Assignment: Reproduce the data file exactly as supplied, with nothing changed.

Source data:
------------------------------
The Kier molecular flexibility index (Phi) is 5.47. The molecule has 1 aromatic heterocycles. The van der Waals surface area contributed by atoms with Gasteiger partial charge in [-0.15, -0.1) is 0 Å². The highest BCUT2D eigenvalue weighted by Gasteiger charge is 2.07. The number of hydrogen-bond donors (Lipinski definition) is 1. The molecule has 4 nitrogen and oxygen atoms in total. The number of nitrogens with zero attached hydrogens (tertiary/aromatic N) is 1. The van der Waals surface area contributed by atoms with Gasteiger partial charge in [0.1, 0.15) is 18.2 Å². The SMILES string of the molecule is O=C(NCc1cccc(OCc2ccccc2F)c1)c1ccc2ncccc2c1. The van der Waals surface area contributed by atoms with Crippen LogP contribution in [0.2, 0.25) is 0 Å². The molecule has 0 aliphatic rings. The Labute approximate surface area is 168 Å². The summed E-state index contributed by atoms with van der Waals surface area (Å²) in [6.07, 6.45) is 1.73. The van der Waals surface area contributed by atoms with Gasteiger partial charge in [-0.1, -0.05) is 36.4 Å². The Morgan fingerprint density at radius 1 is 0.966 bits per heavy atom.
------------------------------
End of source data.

The Kier molecular flexibility index (Phi) is 5.47. The molecule has 1 aromatic heterocycles. The van der Waals surface area contributed by atoms with Gasteiger partial charge in [-0.15, -0.1) is 0 Å². The highest BCUT2D eigenvalue weighted by Gasteiger charge is 2.07. The number of hydrogen-bond donors (Lipinski definition) is 1. The molecule has 4 nitrogen and oxygen atoms in total. The number of nitrogens with zero attached hydrogens (tertiary/aromatic N) is 1. The van der Waals surface area contributed by atoms with Gasteiger partial charge in [0.1, 0.15) is 18.2 Å². The SMILES string of the molecule is O=C(NCc1cccc(OCc2ccccc2F)c1)c1ccc2ncccc2c1. The van der Waals surface area contributed by atoms with Crippen LogP contribution in [0.2, 0.25) is 0 Å². The molecule has 0 aliphatic rings. The Labute approximate surface area is 168 Å². The summed E-state index contributed by atoms with van der Waals surface area (Å²) in [6.07, 6.45) is 1.73. The van der Waals surface area contributed by atoms with Gasteiger partial charge in [-0.1, -0.05) is 36.4 Å². The Morgan fingerprint density at radius 1 is 0.966 bits per heavy atom.